- Taking an interest in others lives and views rather than just trying to ‘push a message’.
- Being found in unlikely places (outside the bubble of the church).
- Learning to build friendships with people outside of your usual Christian networks.
- Being at the heart of a community rather than the fringe.
- Asking questions rather than making statements.
Whilst the examples above don’t attract as much attention as the antics of the prophets or giant crosses it does make a difference one life at a time. Like the prophets, we can submit our lives to God to be used for whatever purposes he wishes and whatever way he wants. The question is, how are we going to respond if he wants us to do something off the wall?
By Stan Fetting (Operations Manager, Crossover)
For more on being ‘Revitalised in Witness’ please read the other posts in this series:
Good ministry practitioners are in constant conversation about ministry strategy and principles, and in particular, about how to get the Good News of the Gospel across to the people we connect with. One particular conversation that has been going for over a decade now is the missional conversation. Crossover has developed a DVD resource designed to help churches, in particular leadership and ministry teams, to ask and discuss the hard questions about their mission strategy in a post-God generation. (more…)
The mission of God is concerned with alerting people to his universal reign through Christ. One of the ways we join him in that enterprise is through the verbal announcement of that reign. We must see evangelism in this broader context, but we need to be careful not to assume that unexplained action is evangelistic. (more…)
At face value, Australian churches seem to be fairly racially divided. There seems to be distinct, racially separate churches for a multitude of racial groupings and cultures from Afrikaaners through to Zulu’s. Well not quite, I haven’t spotted a Zulu Baptist Church yet but just about everything else seems to exist. This seems to suggest a range of things, the least flattering being that we don’t mix very well interracially. But is this true?, or is the face value picture not telling the whole story? Michael Frost explores this issue in the Tinsley Papers Summer Edition and asks “If the kingdom of God is multiracial then why aren’t our churches?” (more…)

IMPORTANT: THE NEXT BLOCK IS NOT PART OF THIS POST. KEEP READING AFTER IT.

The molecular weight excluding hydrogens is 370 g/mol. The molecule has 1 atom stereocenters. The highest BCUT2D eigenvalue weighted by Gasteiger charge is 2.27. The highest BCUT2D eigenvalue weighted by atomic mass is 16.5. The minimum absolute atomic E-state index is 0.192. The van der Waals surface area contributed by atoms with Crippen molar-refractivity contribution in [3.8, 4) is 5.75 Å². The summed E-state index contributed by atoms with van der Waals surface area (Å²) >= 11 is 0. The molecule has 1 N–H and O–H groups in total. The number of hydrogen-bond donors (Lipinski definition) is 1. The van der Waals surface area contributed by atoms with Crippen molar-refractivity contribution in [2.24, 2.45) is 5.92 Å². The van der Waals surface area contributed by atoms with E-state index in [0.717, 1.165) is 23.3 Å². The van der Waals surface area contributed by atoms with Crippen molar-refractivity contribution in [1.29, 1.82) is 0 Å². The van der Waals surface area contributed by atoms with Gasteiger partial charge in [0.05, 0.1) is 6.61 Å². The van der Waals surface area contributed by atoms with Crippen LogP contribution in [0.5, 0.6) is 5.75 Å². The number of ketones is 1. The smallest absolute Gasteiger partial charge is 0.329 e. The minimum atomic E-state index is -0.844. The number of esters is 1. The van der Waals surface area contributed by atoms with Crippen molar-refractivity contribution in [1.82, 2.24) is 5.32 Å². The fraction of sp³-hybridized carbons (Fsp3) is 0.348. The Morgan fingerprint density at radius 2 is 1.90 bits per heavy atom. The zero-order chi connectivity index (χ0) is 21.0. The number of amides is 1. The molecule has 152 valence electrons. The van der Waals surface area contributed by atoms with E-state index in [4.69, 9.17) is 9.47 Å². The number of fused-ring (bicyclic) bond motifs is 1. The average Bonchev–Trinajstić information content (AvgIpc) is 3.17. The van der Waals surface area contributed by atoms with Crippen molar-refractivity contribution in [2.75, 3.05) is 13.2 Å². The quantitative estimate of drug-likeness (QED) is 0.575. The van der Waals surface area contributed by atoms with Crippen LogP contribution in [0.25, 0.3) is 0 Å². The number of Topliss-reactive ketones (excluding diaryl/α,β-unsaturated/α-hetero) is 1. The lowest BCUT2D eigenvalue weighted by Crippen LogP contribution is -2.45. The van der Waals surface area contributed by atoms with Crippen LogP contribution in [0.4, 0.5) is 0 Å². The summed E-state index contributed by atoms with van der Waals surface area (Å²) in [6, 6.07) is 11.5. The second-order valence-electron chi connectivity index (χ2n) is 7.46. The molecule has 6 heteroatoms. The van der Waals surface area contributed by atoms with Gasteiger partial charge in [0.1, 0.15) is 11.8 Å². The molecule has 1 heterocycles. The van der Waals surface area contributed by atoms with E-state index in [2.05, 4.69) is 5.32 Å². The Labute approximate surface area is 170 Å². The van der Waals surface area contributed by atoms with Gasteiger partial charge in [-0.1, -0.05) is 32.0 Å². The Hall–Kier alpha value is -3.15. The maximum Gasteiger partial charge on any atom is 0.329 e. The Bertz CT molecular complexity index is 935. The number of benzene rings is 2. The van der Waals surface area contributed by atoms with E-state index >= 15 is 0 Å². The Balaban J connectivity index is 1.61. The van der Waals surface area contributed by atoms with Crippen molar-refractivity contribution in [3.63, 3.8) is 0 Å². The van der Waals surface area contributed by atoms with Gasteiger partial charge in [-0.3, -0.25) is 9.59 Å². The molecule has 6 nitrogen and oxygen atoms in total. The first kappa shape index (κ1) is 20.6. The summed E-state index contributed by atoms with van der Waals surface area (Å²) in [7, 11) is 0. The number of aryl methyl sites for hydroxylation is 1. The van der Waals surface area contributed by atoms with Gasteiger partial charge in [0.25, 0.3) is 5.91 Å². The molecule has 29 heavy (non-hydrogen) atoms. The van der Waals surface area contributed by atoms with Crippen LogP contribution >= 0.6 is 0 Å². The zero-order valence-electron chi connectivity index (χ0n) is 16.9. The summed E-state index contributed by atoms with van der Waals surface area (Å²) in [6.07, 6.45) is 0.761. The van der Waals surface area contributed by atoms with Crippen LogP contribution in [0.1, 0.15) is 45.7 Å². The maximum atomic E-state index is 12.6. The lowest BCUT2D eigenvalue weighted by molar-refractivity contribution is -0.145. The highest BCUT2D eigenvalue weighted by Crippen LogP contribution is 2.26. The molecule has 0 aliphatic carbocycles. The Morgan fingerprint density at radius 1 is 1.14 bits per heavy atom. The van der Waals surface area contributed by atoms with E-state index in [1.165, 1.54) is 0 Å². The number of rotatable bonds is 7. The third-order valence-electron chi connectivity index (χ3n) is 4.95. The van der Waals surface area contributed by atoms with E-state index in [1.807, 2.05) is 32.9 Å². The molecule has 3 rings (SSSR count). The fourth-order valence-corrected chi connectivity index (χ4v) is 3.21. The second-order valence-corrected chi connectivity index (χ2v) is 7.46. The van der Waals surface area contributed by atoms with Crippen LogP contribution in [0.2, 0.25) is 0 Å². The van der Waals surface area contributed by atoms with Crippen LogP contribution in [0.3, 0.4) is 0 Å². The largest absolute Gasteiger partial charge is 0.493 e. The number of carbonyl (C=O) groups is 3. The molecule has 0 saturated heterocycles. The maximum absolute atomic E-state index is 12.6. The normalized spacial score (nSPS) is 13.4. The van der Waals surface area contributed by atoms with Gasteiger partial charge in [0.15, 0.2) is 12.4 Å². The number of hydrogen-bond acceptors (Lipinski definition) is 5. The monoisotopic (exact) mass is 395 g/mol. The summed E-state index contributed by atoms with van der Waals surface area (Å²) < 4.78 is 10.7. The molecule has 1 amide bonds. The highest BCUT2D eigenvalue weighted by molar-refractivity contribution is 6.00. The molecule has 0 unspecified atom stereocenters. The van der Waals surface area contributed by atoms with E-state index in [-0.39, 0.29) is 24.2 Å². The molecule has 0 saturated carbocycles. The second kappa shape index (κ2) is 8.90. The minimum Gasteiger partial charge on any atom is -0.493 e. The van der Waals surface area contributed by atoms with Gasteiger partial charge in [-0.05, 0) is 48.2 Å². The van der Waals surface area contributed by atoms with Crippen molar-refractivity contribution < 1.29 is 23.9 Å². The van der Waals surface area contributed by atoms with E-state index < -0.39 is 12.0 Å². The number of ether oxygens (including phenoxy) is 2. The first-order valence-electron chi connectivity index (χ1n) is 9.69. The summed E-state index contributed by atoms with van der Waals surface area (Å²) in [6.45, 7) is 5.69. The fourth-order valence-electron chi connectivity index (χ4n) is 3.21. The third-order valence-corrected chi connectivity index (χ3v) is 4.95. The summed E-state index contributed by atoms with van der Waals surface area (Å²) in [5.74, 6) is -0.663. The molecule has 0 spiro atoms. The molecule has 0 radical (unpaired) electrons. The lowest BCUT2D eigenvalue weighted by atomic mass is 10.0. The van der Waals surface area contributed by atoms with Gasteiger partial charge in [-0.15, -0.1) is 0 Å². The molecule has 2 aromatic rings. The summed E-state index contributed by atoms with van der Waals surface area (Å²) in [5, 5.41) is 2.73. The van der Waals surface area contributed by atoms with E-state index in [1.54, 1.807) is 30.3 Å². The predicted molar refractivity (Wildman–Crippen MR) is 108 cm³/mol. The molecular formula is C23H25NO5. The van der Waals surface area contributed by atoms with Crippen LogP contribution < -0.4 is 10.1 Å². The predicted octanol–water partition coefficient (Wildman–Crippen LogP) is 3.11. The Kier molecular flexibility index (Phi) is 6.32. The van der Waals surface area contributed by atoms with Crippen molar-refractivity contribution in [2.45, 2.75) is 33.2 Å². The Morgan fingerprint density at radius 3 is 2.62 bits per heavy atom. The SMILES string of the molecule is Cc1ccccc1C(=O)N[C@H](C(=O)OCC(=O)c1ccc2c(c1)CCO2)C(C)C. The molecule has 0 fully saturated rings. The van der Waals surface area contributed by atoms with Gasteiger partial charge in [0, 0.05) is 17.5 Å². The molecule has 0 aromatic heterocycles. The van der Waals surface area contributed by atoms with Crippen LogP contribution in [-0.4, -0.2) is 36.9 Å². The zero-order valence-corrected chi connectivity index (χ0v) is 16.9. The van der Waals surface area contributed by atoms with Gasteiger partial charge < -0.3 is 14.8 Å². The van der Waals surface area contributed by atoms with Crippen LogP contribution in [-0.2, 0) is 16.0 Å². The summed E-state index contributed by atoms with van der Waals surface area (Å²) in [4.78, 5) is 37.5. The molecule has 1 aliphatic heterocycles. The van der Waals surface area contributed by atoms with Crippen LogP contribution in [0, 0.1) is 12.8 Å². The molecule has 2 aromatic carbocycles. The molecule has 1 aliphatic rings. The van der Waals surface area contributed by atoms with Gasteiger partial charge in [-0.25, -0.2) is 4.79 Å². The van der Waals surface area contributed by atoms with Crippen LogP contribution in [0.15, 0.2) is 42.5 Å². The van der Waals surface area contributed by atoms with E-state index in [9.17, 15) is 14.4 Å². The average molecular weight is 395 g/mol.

This quote by the writer of The Little Prince gets at the nub of the problems many of our churches are facing. Too many church leaders have tried to marshal their members into the technicalities of ship-building – that is church growth – without having first inspired them with a yearning to sail the high seas. Christians, though, should live for the sea. If we can reinvest our members with a yearning for the wide, boundless ocean of mission, the issues associated with building church will be far easier to address. How do we teach people to yearn for the ocean? (more…)
One of the most influential books about the nature of church and mission in the last decade was The Shaping Of Things To Come by Alan Hirsch and Michael Frost. Seven years on I asked Alan Hirsch to reflect back on the legacy of the book, especially in terms of how, if at all it has affected the mainstream church. He provides some interesting insights about changes in his thinking and also an interesting claim about the future of missions to the West. (more…)